Castle at Monastir
Andrew and Clare Payne, after a break for the winter, are back on their sailing yacht Eye Candy in the Mediterranean, which has been berthed in Tunisia over the cold months. What will they find after the instability of the past months in this normally peaceful country?
We arrive at Monastir in Tunisia on 23rd March and depart twelve days later. Labour is cheap in Tunisia and so for the lowly price of $400 the boat is slipped, power washed, sanded and painted. All other cleaning, polishing, maintenance and provisioning jobs are completed in little over a week. Before leaving we even have time to wine and dine with other cruising friends who had spent the winter on their boats in the marina.
Life in Tunisia seems peaceful; the people are pleased the President has gone. We do not feel under threat and we see no evidence of the fighting in Libya. We hear that Refugee boats are leaving Tunisia and Libya and heading to the closest Italian island Lampedusa. Initially we intended an overnight stop there as it is half way between Tunisia and Malta. But as this means sailing along the Libyan coast we decide to travel north east to the Italian island of Pantelleria.
From the 12th century castle at Pantelleria
So we arrive in Pantelleria, rafted up among several boats and wait for the wind to sail to Malta. We spend our time touring the island, going for extended walks, shopping for Italian delicacies, chatting with the locals and sharing coffees, meals and film nights with the
Eye Candy tops in Malta - makes us easy to spot as tourists
Finally the wind is right and we have a good overnight sail running downwind finishing with twenty knots on a freshening breeze, arriving into the strategically placed Mediterranean island in the morning.
First impression of Malta is 'a stone city or a city of walls'. All the structures are made of yellow or white stone cut from the surrounding cliffs. It has a long embattled history and so many forts, old cities and castles are surrounded by high steep walls. It has had two major sieges, one in 1565 against the Turks and again in World War 11 when Malta had more bombs dropped on it than London. Some structures are centuries old and some a very modern and catering for a huge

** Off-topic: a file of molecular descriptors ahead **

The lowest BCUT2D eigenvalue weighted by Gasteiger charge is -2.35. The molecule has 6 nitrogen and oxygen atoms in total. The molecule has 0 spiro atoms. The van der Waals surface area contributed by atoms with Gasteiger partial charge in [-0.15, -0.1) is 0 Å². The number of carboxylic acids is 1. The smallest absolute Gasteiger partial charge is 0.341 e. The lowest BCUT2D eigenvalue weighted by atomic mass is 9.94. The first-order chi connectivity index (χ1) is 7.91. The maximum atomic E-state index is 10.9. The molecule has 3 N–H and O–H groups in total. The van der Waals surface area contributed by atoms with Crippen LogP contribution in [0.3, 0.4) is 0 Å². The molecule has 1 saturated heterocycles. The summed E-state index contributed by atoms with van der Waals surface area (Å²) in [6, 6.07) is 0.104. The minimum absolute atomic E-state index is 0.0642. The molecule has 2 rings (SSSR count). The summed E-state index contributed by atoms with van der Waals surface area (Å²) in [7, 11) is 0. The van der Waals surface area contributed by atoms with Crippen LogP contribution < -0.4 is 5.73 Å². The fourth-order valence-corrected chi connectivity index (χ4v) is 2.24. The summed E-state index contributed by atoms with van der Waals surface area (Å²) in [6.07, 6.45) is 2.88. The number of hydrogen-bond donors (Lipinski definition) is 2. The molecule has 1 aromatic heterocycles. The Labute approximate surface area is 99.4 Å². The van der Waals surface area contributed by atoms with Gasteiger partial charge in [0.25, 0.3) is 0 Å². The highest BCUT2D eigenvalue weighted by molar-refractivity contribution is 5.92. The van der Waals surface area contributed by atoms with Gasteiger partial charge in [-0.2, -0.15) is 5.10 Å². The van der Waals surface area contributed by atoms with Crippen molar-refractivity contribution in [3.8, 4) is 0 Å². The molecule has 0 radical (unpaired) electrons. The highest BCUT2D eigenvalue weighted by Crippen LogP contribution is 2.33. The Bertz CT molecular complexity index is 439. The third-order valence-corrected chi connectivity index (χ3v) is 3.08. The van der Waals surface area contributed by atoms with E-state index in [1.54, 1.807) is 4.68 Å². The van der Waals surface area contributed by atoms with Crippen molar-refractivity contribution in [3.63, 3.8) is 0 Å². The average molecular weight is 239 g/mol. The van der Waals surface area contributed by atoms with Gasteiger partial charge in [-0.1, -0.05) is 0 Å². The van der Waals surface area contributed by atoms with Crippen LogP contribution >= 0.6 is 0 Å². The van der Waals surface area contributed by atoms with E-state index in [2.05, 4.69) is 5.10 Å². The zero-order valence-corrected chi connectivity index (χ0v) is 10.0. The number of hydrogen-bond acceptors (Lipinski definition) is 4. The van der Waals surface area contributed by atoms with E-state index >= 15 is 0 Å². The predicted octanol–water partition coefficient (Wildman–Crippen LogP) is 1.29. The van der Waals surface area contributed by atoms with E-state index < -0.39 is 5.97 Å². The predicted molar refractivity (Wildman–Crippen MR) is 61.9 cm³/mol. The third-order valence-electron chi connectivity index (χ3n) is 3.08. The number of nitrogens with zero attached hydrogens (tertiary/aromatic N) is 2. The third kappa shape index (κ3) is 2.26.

influx of tourists.
Malta - a stone city
We have taken the tourist open air bus to the north and south of the island. It is a hop on hop off system with audio. Both three hour trips took us eight hours with some stops. We also went on a two hour harbour cruise viewing the cities from the water and touring past the ancient and modern dock yards.
It is certainly a fascinating place steeped in history. However there is no such thing as rolling plains, wooded valleys or fresh water creeks.
One huge plus for Malta is that everyone speaks English. All signage and product information is written in English. The supermarkets have English products and I have had a wonderful time buying up big.
The boat has never been so well stocked. Andrew commented the other day 'we are not a supermarket you know' but I’ve got other ideas.
Grand Harbour Valetta
For my birthday (April 21st) we did the harbour cruise in the morning and then I suggested Andrew go back to the boat while I went girl shopping. It was wonderful to poke about the shops being able to read labels, understand sizing and ask for assistance – what a treat! That night we went to The Royal Malta Yacht Club and had a wonderful dinner including the Maltese specialty of rabbit; it was delicious.
The weather is still fairly cool with occasional rain. Some days are sunny but we have pretty well lived in jeans and long sleeve tops. Our new Eye Candy crew tops have been well used. Our blue and white stripped matching tops have made it very easy for the touts to spot us as tourists.
But there is so much more to see. We have now mastered the local transport system and so in the coming week we will visit museums, the botanical gardens and other points of interest.
Not a bad start to our year of cruising the Med
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